• Weak muscles
  • Fatigue
  • Foggy, unclear thinking
  • Frequent bone fractures

A deficiency in Vitamin D is usually associated with rickets in children and bone pain technically due to osteomalacia in the elderly.

Vitamin D supplement

The surefire way to get enough vitamin D in our bodies is to take a Vitamin D supplement. We provide the tablet in two strengths 1000iu (25mcg) and 5000iu (125mcg). Both of these tablets come in an easy to swallow 6mm tablet and a range of 4 different packet sizes.

Try taking your daily supplement with an avocado, which is ripe with “good fats,” and can help the body to take in the Vitamin D. Studies have indicated that eating one avocado can help the body to absorb twice as much Vitamin D.14

Vitamin D, Exercise and Heart Health

Although Vitamin D serves a multitude of important physiological functions in the body, its key role has long been associated with musculoskeletal health. Recent research, however, has focused primarily on how Vitamin D is also essential for heart health, and particularly effective when coupled with exercise. Evidence based on survey responses and health records of more than 10,000 American adults taken over a 20 year period indicates a strong synergistic connection between Vitamin D and Exercise and a reduced risk of coronary artery disease, heart attacks, and strokes.15 Vitamin D has been known for its benefits on cardiovascular health, but this new research highlights a very special relationship between Vitamin D and exercise and how together they can be more effective at looking after our heart than alone. This new evidence was published in the Journal of Clinical Endocrinology & Metabolism, April 1 2017 issue and most importantly demonstrated “a positive and direct relationship between exercise and vitamin D levels in the blood, which may provide evidence that exercise may boost vitamin D stores”.16 Findings from the study showed a clear correlation between lack of exercise and insufficient levels of Vitamin D and that this was a common factor. The upshot of the findings is that people are not getting outside into the fresh air enough and thereby not getting enough UVB rays from sunlight but that people are also not exercising enough, and that these two factors together severely influence levels of Vitamin D in the human body, ultimately having an effect on heart health. The study clearly indicates a synergistic relationship between exercise and Vitamin D; by working together, the combined health effects on the heart of Vitamin D and exercise are greater.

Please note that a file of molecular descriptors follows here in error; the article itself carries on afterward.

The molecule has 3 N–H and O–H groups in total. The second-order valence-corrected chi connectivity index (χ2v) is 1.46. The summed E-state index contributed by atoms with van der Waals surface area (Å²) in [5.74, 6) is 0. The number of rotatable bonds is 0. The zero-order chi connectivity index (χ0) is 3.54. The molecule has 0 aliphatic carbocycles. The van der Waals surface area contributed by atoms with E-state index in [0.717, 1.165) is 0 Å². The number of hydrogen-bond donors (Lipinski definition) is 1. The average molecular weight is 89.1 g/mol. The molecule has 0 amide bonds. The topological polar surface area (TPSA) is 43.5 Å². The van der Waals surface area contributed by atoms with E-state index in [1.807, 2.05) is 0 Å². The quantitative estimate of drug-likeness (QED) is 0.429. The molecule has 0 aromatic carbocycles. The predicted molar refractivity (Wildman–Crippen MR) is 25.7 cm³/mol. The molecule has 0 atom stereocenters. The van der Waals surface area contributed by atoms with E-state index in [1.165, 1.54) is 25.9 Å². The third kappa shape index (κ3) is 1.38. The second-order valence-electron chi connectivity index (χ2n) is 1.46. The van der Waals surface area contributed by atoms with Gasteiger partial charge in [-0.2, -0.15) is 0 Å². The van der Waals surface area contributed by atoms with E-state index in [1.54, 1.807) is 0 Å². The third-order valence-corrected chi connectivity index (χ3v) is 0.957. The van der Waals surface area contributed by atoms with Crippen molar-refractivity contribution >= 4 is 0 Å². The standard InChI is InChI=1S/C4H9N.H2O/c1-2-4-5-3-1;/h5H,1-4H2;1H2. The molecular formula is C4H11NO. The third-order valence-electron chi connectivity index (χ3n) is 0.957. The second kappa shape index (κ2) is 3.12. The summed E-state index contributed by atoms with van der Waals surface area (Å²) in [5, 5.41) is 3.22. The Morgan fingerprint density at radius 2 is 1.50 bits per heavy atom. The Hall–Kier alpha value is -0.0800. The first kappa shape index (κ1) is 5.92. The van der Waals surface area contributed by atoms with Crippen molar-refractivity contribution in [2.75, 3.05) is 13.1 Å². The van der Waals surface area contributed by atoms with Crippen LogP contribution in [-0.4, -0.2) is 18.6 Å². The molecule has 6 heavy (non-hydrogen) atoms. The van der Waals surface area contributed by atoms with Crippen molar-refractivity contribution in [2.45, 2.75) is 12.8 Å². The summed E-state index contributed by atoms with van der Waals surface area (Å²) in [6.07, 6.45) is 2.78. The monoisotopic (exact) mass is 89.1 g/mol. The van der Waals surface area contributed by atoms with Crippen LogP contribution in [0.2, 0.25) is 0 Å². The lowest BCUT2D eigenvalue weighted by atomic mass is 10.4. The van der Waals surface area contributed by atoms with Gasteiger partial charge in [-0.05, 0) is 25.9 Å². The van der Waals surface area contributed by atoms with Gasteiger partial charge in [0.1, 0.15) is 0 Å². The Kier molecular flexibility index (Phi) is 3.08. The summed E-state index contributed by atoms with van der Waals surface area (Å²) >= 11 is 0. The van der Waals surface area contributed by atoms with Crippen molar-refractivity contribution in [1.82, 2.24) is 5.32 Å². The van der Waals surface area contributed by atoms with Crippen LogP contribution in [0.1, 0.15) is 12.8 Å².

Average recommended exercise